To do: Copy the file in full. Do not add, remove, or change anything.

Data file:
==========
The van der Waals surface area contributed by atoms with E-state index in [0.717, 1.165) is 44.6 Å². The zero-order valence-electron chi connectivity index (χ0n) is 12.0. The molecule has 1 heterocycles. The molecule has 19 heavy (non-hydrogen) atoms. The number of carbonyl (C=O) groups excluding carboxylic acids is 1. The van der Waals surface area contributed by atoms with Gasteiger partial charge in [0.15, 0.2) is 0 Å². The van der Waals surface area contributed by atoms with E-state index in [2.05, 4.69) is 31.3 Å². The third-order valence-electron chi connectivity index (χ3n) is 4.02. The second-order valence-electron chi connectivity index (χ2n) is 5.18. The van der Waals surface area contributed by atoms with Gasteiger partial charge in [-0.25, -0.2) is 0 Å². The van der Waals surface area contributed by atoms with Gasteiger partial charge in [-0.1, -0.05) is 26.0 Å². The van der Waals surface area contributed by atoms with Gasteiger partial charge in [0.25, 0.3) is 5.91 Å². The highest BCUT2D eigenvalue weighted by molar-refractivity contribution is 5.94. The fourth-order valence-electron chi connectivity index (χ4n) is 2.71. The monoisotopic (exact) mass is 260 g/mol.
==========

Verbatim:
The van der Waals surface area contributed by atoms with E-state index in [0.717, 1.165) is 44.6 Å². The zero-order valence-electron chi connectivity index (χ0n) is 12.0. The molecule has 1 heterocycles. The molecule has 19 heavy (non-hydrogen) atoms. The number of carbonyl (C=O) groups excluding carboxylic acids is 1. The van der Waals surface area contributed by atoms with Gasteiger partial charge in [0.15, 0.2) is 0 Å². The van der Waals surface area contributed by atoms with E-state index in [2.05, 4.69) is 31.3 Å². The third-order valence-electron chi connectivity index (χ3n) is 4.02. The second-order valence-electron chi connectivity index (χ2n) is 5.18. The van der Waals surface area contributed by atoms with Gasteiger partial charge in [-0.25, -0.2) is 0 Å². The van der Waals surface area contributed by atoms with Gasteiger partial charge in [-0.1, -0.05) is 26.0 Å². The van der Waals surface area contributed by atoms with Gasteiger partial charge in [0.25, 0.3) is 5.91 Å². The highest BCUT2D eigenvalue weighted by molar-refractivity contribution is 5.94. The fourth-order valence-electron chi connectivity index (χ4n) is 2.71. The monoisotopic (exact) mass is 260 g/mol.